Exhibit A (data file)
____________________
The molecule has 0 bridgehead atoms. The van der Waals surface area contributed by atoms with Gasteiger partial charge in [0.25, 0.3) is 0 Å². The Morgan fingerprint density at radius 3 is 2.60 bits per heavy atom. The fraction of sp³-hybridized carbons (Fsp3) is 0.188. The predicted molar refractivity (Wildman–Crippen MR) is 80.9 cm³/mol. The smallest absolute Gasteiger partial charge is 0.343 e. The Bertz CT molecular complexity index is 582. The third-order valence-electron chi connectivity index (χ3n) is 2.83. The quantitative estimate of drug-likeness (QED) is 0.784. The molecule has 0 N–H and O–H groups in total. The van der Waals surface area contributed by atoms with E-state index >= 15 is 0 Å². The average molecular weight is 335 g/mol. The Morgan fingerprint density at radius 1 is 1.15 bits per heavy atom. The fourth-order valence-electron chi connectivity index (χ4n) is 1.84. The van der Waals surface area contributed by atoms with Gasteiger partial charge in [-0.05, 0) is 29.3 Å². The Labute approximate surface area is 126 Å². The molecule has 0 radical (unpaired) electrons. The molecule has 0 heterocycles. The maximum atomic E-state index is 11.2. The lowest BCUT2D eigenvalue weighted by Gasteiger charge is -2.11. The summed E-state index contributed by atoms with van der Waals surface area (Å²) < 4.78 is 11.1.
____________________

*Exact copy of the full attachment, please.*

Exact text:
The molecule has 0 bridgehead atoms. The van der Waals surface area contributed by atoms with Gasteiger partial charge in [0.25, 0.3) is 0 Å². The Morgan fingerprint density at radius 3 is 2.60 bits per heavy atom. The fraction of sp³-hybridized carbons (Fsp3) is 0.188. The predicted molar refractivity (Wildman–Crippen MR) is 80.9 cm³/mol. The smallest absolute Gasteiger partial charge is 0.343 e. The Bertz CT molecular complexity index is 582. The third-order valence-electron chi connectivity index (χ3n) is 2.83. The quantitative estimate of drug-likeness (QED) is 0.784. The molecule has 0 N–H and O–H groups in total. The van der Waals surface area contributed by atoms with E-state index >= 15 is 0 Å². The average molecular weight is 335 g/mol. The Morgan fingerprint density at radius 1 is 1.15 bits per heavy atom. The fourth-order valence-electron chi connectivity index (χ4n) is 1.84. The van der Waals surface area contributed by atoms with Gasteiger partial charge in [-0.05, 0) is 29.3 Å². The Labute approximate surface area is 126 Å². The molecule has 0 radical (unpaired) electrons. The molecule has 0 heterocycles. The maximum atomic E-state index is 11.2. The lowest BCUT2D eigenvalue weighted by Gasteiger charge is -2.11. The summed E-state index contributed by atoms with van der Waals surface area (Å²) < 4.78 is 11.1.